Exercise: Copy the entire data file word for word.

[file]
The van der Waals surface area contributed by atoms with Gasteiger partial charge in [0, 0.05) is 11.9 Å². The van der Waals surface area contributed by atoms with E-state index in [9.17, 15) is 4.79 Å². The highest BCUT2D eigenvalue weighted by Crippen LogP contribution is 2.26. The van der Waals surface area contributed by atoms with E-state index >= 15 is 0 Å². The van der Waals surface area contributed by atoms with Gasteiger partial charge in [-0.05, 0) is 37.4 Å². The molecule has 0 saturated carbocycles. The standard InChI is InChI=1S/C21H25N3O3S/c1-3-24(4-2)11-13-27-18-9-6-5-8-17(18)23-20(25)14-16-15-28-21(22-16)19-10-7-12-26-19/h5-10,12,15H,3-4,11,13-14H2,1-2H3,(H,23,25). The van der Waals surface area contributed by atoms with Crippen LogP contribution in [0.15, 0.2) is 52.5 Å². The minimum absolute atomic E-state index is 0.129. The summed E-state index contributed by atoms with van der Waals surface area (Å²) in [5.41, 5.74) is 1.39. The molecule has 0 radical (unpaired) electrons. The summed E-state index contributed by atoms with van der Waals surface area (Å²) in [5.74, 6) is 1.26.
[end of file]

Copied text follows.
The van der Waals surface area contributed by atoms with Gasteiger partial charge in [0, 0.05) is 11.9 Å². The van der Waals surface area contributed by atoms with E-state index in [9.17, 15) is 4.79 Å². The highest BCUT2D eigenvalue weighted by Crippen LogP contribution is 2.26. The van der Waals surface area contributed by atoms with E-state index >= 15 is 0 Å². The van der Waals surface area contributed by atoms with Gasteiger partial charge in [-0.05, 0) is 37.4 Å². The molecule has 0 saturated carbocycles. The standard InChI is InChI=1S/C21H25N3O3S/c1-3-24(4-2)11-13-27-18-9-6-5-8-17(18)23-20(25)14-16-15-28-21(22-16)19-10-7-12-26-19/h5-10,12,15H,3-4,11,13-14H2,1-2H3,(H,23,25). The van der Waals surface area contributed by atoms with Crippen LogP contribution in [0.15, 0.2) is 52.5 Å². The minimum absolute atomic E-state index is 0.129. The summed E-state index contributed by atoms with van der Waals surface area (Å²) in [5.41, 5.74) is 1.39. The molecule has 0 radical (unpaired) electrons. The summed E-state index contributed by atoms with van der Waals surface area (Å²) in [5.74, 6) is 1.26.